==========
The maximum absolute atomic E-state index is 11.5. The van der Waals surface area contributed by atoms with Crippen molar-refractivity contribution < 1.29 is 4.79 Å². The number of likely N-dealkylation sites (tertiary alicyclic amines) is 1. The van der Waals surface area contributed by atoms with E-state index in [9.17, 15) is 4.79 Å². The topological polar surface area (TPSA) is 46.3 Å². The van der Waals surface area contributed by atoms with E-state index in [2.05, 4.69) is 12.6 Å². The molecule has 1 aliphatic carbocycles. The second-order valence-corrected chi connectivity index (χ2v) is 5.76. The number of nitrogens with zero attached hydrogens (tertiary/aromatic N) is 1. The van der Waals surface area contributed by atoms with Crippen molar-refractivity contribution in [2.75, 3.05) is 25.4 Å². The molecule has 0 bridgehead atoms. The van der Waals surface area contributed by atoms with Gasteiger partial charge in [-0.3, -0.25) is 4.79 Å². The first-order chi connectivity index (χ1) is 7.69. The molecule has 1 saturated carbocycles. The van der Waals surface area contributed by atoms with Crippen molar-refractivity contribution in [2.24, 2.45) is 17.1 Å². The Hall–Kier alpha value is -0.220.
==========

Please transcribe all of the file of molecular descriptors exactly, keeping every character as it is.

The maximum absolute atomic E-state index is 11.5. The van der Waals surface area contributed by atoms with Crippen molar-refractivity contribution < 1.29 is 4.79 Å². The number of likely N-dealkylation sites (tertiary alicyclic amines) is 1. The van der Waals surface area contributed by atoms with E-state index in [9.17, 15) is 4.79 Å². The topological polar surface area (TPSA) is 46.3 Å². The van der Waals surface area contributed by atoms with E-state index in [2.05, 4.69) is 12.6 Å². The molecule has 1 aliphatic carbocycles. The second-order valence-corrected chi connectivity index (χ2v) is 5.76. The number of nitrogens with zero attached hydrogens (tertiary/aromatic N) is 1. The van der Waals surface area contributed by atoms with Crippen molar-refractivity contribution in [2.75, 3.05) is 25.4 Å². The molecule has 0 bridgehead atoms. The van der Waals surface area contributed by atoms with Gasteiger partial charge in [-0.3, -0.25) is 4.79 Å². The first-order chi connectivity index (χ1) is 7.69. The molecule has 1 saturated carbocycles. The van der Waals surface area contributed by atoms with Crippen molar-refractivity contribution in [2.24, 2.45) is 17.1 Å². The Hall–Kier alpha value is -0.220.